Updated: Dec 1, 2020
Studies suggest that over the next 10 years, seniors (baby boomers) in the United States will exit the workforce at a rate of about 10,000 per day. The Baby Boomer generation is made up of people who were born between the years of 1945 and 1964. Among these retiring Baby Boomers will be leaders of various levels; chief executive officers, chief operations officers, chief finance officers, supervisors, managers, mentors, trainers, etc. When these leaders leave the workforce, they will take a wealth of knowledge, experience, training and wisdom with them. If that doesn’t alarm you, consider this. The next chronological generational group is Generation X, which consists of people who were born between 1965 through 1979. Generation X has approximately 25 million less people than the Baby Boomer generation. This means that roughly ten years from now, there will be a significant deficit in personnel who will be qualified to fill those newly vacated leadership positions. In other words, many companies will struggle to survive as they will face serious challenges in their succession plans.
One aspect of this problem is that many organizations suffer because executive leadership often waits too long to consider the validity of their succession plans. This is something that must be addressed regularly throughout the life of the organization. Just as a business plan is critically important to a new business, a viable and realistic succession plan is just as vital because it forecasts and ensure the survivability and longevity of that organization. When leaders phase out of an organization, is the organization truly ready for the transition of leadership? Unfortunately, organizational leadership and business owners alike, often find out the real answer to that question the hard way. The good news is that organizational leaders across the country realize that there is a true problem on the horizon. That would explain why organizations across the United States are spending $166 billion annually on leadership development. However, the bad news is that many organizations say that their leadership development programs are ineffective.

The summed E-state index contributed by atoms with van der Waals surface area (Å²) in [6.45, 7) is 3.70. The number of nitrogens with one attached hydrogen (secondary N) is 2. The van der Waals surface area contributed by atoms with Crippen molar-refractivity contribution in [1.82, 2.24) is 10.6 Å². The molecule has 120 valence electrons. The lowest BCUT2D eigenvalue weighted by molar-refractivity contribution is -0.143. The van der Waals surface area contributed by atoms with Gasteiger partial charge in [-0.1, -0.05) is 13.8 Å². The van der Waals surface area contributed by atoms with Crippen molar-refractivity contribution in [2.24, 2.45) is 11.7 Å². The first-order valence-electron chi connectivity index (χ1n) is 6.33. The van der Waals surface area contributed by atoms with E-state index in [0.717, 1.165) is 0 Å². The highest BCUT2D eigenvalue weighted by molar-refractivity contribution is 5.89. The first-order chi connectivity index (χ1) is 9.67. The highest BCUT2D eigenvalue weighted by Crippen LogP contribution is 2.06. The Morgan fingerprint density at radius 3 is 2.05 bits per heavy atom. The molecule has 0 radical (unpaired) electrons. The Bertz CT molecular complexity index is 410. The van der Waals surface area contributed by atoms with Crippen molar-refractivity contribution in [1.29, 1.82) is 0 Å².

Another aspect of the problem is that leaders will need to consider the huge disparity in vacant positions to the number of qualified personnel that can fill them. Since there will be such a large disparity, leaders will have to look to the next chronological generation pool for candidates to fill these leadership positions. This group is called Generation Y, often referred to as the “Millennials.” This group consists of individuals born between 1980 and 1994. Unfortunately, when an organization is trying to fill key leadership positions, they must select candidates from a pool of individuals where the oldest members are only forty years old, there will be serious cause for concern.
At a minimum, organizations must take a serious look at changing the way they are training their young leaders. The days of old and the usual ways of doing things are no longer going to be effective. Organizations must work hard to find effective ways to train the young millennials who will be working as peers with the Generation X leaders who will also be transitioning into key leadership positions. This means that organizations will need to find and incorporate leadership training and development programs that can bridge the gaps in leadership between multiple generations. Organizations that figure this out sooner rather than later will be in much better standing than those who don’t. For the next ten years, succession planning should be at the top of every organization’s list of priorities. For those organizations that are already aware of the urgency of succession planning, the next step would be to develop training programs that match the key leadership competencies that you identify in your strategic plans. Remember this! The key is leadership training and development that helps organizations to fill the damaging gaps in leadership that can destroy an organization.